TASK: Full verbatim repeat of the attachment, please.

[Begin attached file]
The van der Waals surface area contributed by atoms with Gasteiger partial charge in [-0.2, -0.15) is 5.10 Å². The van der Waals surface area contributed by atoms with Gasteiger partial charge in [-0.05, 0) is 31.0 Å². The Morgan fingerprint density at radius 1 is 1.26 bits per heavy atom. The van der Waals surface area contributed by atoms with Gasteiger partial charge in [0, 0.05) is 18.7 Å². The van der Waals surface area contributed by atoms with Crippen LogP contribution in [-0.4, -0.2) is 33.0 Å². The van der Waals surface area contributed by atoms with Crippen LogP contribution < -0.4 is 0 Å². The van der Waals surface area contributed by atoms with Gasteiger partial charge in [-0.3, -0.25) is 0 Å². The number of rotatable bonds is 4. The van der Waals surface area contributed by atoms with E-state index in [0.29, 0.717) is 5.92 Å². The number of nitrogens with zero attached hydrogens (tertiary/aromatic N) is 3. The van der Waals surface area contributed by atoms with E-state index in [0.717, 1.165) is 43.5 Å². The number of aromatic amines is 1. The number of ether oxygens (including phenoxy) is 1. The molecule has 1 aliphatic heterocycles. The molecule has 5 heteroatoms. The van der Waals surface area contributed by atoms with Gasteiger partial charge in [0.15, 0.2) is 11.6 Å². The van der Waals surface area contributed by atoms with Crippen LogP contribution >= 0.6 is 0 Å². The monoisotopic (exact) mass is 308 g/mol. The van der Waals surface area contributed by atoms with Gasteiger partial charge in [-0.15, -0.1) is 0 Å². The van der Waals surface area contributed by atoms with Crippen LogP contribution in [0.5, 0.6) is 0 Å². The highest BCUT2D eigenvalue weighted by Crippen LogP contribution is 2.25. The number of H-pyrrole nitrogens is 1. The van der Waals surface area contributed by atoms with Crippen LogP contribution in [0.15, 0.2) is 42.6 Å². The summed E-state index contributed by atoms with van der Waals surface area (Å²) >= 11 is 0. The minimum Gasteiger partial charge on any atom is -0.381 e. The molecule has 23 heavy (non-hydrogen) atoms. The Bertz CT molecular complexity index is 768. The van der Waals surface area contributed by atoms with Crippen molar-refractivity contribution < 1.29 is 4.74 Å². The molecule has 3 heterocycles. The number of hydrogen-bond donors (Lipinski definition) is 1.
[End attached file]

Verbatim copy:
The van der Waals surface area contributed by atoms with Gasteiger partial charge in [-0.2, -0.15) is 5.10 Å². The van der Waals surface area contributed by atoms with Gasteiger partial charge in [-0.05, 0) is 31.0 Å². The Morgan fingerprint density at radius 1 is 1.26 bits per heavy atom. The van der Waals surface area contributed by atoms with Gasteiger partial charge in [0, 0.05) is 18.7 Å². The van der Waals surface area contributed by atoms with Crippen LogP contribution in [-0.4, -0.2) is 33.0 Å². The van der Waals surface area contributed by atoms with Crippen LogP contribution < -0.4 is 0 Å². The van der Waals surface area contributed by atoms with Gasteiger partial charge in [-0.3, -0.25) is 0 Å². The number of rotatable bonds is 4. The van der Waals surface area contributed by atoms with E-state index in [0.29, 0.717) is 5.92 Å². The number of nitrogens with zero attached hydrogens (tertiary/aromatic N) is 3. The van der Waals surface area contributed by atoms with E-state index in [0.717, 1.165) is 43.5 Å². The number of aromatic amines is 1. The number of ether oxygens (including phenoxy) is 1. The molecule has 1 aliphatic heterocycles. The molecule has 5 heteroatoms. The van der Waals surface area contributed by atoms with Gasteiger partial charge in [0.15, 0.2) is 11.6 Å². The van der Waals surface area contributed by atoms with Crippen LogP contribution >= 0.6 is 0 Å². The monoisotopic (exact) mass is 308 g/mol. The van der Waals surface area contributed by atoms with Gasteiger partial charge in [-0.15, -0.1) is 0 Å². The van der Waals surface area contributed by atoms with Crippen LogP contribution in [0.5, 0.6) is 0 Å². The highest BCUT2D eigenvalue weighted by Crippen LogP contribution is 2.25. The number of H-pyrrole nitrogens is 1. The van der Waals surface area contributed by atoms with Crippen LogP contribution in [0.15, 0.2) is 42.6 Å². The summed E-state index contributed by atoms with van der Waals surface area (Å²) >= 11 is 0. The minimum Gasteiger partial charge on any atom is -0.381 e. The molecule has 23 heavy (non-hydrogen) atoms. The Bertz CT molecular complexity index is 768. The van der Waals surface area contributed by atoms with Crippen molar-refractivity contribution < 1.29 is 4.74 Å². The molecule has 3 heterocycles. The number of hydrogen-bond donors (Lipinski definition) is 1.